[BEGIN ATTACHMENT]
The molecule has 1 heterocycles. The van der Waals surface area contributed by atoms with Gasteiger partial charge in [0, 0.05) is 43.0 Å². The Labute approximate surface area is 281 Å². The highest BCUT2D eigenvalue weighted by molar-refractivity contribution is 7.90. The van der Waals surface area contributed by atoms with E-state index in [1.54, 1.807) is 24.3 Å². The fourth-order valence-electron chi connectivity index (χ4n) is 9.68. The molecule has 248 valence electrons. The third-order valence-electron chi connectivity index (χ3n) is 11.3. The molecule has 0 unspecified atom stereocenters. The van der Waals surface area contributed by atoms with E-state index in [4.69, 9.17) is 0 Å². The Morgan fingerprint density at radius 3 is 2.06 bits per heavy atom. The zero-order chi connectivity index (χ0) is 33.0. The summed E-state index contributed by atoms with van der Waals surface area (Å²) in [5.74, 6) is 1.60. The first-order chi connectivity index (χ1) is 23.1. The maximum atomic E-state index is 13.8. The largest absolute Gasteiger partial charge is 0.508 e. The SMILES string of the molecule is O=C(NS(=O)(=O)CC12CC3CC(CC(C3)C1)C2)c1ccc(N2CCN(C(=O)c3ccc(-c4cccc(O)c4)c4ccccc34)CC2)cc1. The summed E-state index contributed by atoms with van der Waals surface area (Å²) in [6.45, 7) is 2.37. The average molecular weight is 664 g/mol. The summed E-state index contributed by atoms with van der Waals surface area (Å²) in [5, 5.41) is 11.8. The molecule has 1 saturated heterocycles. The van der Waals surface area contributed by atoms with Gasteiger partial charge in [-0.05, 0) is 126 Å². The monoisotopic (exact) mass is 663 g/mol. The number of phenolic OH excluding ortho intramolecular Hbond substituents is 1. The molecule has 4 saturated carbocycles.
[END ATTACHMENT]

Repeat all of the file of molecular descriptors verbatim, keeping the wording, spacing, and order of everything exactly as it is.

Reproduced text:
The molecule has 1 heterocycles. The van der Waals surface area contributed by atoms with Gasteiger partial charge in [0, 0.05) is 43.0 Å². The Labute approximate surface area is 281 Å². The highest BCUT2D eigenvalue weighted by molar-refractivity contribution is 7.90. The van der Waals surface area contributed by atoms with E-state index in [1.54, 1.807) is 24.3 Å². The fourth-order valence-electron chi connectivity index (χ4n) is 9.68. The molecule has 248 valence electrons. The third-order valence-electron chi connectivity index (χ3n) is 11.3. The molecule has 0 unspecified atom stereocenters. The van der Waals surface area contributed by atoms with E-state index in [4.69, 9.17) is 0 Å². The Morgan fingerprint density at radius 3 is 2.06 bits per heavy atom. The zero-order chi connectivity index (χ0) is 33.0. The summed E-state index contributed by atoms with van der Waals surface area (Å²) in [5.74, 6) is 1.60. The first-order chi connectivity index (χ1) is 23.1. The maximum atomic E-state index is 13.8. The largest absolute Gasteiger partial charge is 0.508 e. The SMILES string of the molecule is O=C(NS(=O)(=O)CC12CC3CC(CC(C3)C1)C2)c1ccc(N2CCN(C(=O)c3ccc(-c4cccc(O)c4)c4ccccc34)CC2)cc1. The summed E-state index contributed by atoms with van der Waals surface area (Å²) in [6.45, 7) is 2.37. The average molecular weight is 664 g/mol. The summed E-state index contributed by atoms with van der Waals surface area (Å²) in [5, 5.41) is 11.8. The molecule has 1 saturated heterocycles. The van der Waals surface area contributed by atoms with Gasteiger partial charge in [-0.05, 0) is 126 Å². The monoisotopic (exact) mass is 663 g/mol. The number of phenolic OH excluding ortho intramolecular Hbond substituents is 1. The molecule has 4 saturated carbocycles.